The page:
HiFi Critic Mains Conditioning Group Test – Opinion by Steve Elford

In the latest issue of HiFi Critic, Julian Musgrave reports on an extensive group test of mains conditioners from five manufacturers. It takes a considerable amount of work to carry out such a review, and like all reviews it is very dependent on the reviewers personal tastes and experience and the systems they use to do the testing. The review cover's these issues off pretty well by using two very different systems and adding an additional listener into the process. 

From our point of view of course, we were delighted to see that the HiRez Taga and HiRez Balanced Taga shone through with the best performance. And we like how Julian provided a very sensible cost verses performance comparison where again the two Tagas did very well. What was so interesting though, was how the listening results seemed to be an unexpected surprise to him. And I think there are a few important reasons for that. 

First, mains conditioning is not really about the 50 Hz AC supply. It's more about all the other signals that are on the mains, AND the noise from other household electronics and the hifi system itself. Understanding this also requires some understanding of how noise effects our hifi, actually inside the main components, an area we have studied in great depth. The truth here is that it doesn't take much noise to start to noticeably degrade performance in a hifi – particularly on the grounds. The trick is to actually reduce that noise without introducing other problems like slowing current delivery.

It's also about the problem of vibration being carried around the mains loom. Compared to our competitors, we apply far more extensive anti-vibration techniques to help lower this effect – and this really shows in the performance of the Tagas. And with the Balanced Taga, careful design and quality of the balanced transformer is particularly important. This expensive item, bespoke made for us in the UK, has gone through many design changes to get right.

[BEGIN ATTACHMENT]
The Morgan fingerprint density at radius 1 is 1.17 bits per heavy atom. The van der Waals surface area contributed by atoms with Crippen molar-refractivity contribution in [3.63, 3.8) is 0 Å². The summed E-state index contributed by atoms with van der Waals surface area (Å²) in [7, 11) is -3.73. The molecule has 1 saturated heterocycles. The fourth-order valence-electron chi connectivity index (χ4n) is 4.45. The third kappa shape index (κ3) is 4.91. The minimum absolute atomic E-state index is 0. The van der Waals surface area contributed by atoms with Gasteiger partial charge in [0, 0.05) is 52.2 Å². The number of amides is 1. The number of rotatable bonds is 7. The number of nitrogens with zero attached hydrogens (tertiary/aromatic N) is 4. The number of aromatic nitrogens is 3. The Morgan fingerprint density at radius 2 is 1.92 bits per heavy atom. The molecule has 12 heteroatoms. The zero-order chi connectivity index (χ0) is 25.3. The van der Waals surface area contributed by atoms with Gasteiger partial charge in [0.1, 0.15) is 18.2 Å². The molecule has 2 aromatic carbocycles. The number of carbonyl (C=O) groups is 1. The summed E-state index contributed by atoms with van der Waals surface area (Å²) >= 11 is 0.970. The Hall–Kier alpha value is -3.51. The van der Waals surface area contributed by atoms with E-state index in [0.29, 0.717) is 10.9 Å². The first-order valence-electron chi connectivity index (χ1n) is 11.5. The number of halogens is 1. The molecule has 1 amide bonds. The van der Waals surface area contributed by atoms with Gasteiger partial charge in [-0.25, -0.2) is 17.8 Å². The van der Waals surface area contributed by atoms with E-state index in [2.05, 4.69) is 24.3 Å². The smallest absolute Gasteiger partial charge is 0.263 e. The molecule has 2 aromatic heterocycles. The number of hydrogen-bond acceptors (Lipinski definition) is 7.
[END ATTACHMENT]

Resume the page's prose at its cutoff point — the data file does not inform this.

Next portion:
So about the review and the Taga 'scores' and comments. Clearly both listeners heard significant improvements with the Tagas. They gave the HiRez Taga a score of 120%, and the HiRez Balanced Taga 125%. Now, the reviewer was perhaps a little cynical about the whole concept of mains conditioning, maybe because he had not heard particularly great results from some of our competitors, but a 20% or 25% improvement in the performance of any system is a huge jump in my opinion. Also the way the improvements were reported in the description of the units themselves – with 'for the first time it sounded good' expressions didn't quite seem to get carried forward in the discussion around the larger system (T+A PDP3000HC SACD player, T+A P3000HV pre-amplifier, ATC 100 Anniversary active speakers), and there may be two reasons for that with the 'big system' tests carried out....

At Quiescent we use two types of speakers, both passive. For a mid-price system representation we use a pair of moderately priced KEFs and they're great at what they do – they're fun and bouncy, give you a big-scale event and are pretty good tonally. For higher-end duties we use a pair of Avalons – not as punchy, quite, as the KEFs, but one thing for sure, they are mightily transparent. And I have to say, honestly for me, far more transparent than any of the active ATC speakers I have ever heard. The other factor with the review is that the reviewer clearly stated that the active speakers were not included in the tests, only the SACD player and pre-amp. Okay, it meant that the comparison of each conditioner was the same, but by feeding only the source and pre-amp, and leaving out, in effect, two mono-block power amps, then the VFM analysis in a typical bigger system is not representative. Only half the components were treated.

Our Taga distribution blocks are designed to treat a whole system, to bring the benefit of every component having less noise and microphony on it's supply. And in a high-end context, this is significant. I would expect, in a high-end system fed right through, to get at least another 5% improvement from each of the Tagas – so thats 25% from the HiRez Taga and 30% from the HiRez Balanced Taga. And probably even more with some really transparent speakers.

You can read the review here